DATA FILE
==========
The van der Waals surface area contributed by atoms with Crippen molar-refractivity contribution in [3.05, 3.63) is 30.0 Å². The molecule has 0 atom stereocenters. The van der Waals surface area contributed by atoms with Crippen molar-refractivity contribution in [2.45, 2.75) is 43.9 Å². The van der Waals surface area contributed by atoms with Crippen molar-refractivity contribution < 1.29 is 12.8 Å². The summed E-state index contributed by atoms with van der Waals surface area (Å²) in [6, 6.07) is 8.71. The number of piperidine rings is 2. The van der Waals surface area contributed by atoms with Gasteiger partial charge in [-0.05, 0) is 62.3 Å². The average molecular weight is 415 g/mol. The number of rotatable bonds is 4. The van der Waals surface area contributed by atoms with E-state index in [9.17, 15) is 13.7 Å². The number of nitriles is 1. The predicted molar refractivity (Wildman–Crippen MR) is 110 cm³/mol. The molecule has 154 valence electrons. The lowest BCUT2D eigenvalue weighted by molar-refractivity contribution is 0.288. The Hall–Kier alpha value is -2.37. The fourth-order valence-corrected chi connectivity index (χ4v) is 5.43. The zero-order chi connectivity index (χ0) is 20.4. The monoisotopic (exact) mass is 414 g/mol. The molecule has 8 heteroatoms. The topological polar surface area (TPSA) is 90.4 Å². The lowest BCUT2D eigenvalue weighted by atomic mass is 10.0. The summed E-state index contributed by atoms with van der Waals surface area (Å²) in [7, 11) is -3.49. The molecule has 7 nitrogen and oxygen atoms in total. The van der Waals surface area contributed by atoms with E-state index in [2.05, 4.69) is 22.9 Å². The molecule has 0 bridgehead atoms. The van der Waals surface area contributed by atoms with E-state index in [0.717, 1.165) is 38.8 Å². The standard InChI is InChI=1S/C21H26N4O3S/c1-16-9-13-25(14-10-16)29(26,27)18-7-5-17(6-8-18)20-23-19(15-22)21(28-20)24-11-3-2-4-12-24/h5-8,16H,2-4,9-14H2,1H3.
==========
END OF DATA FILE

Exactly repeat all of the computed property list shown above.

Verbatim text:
The van der Waals surface area contributed by atoms with Crippen molar-refractivity contribution in [3.05, 3.63) is 30.0 Å². The molecule has 0 atom stereocenters. The van der Waals surface area contributed by atoms with Crippen molar-refractivity contribution in [2.45, 2.75) is 43.9 Å². The van der Waals surface area contributed by atoms with Crippen molar-refractivity contribution < 1.29 is 12.8 Å². The summed E-state index contributed by atoms with van der Waals surface area (Å²) in [6, 6.07) is 8.71. The number of piperidine rings is 2. The van der Waals surface area contributed by atoms with Gasteiger partial charge in [-0.05, 0) is 62.3 Å². The average molecular weight is 415 g/mol. The number of rotatable bonds is 4. The van der Waals surface area contributed by atoms with E-state index in [9.17, 15) is 13.7 Å². The number of nitriles is 1. The predicted molar refractivity (Wildman–Crippen MR) is 110 cm³/mol. The molecule has 154 valence electrons. The lowest BCUT2D eigenvalue weighted by molar-refractivity contribution is 0.288. The Hall–Kier alpha value is -2.37. The fourth-order valence-corrected chi connectivity index (χ4v) is 5.43. The zero-order chi connectivity index (χ0) is 20.4. The monoisotopic (exact) mass is 414 g/mol. The molecule has 8 heteroatoms. The topological polar surface area (TPSA) is 90.4 Å². The lowest BCUT2D eigenvalue weighted by atomic mass is 10.0. The summed E-state index contributed by atoms with van der Waals surface area (Å²) in [7, 11) is -3.49. The molecule has 7 nitrogen and oxygen atoms in total. The van der Waals surface area contributed by atoms with E-state index in [2.05, 4.69) is 22.9 Å². The molecule has 0 bridgehead atoms. The van der Waals surface area contributed by atoms with E-state index in [0.717, 1.165) is 38.8 Å². The standard InChI is InChI=1S/C21H26N4O3S/c1-16-9-13-25(14-10-16)29(26,27)18-7-5-17(6-8-18)20-23-19(15-22)21(28-20)24-11-3-2-4-12-24/h5-8,16H,2-4,9-14H2,1H3.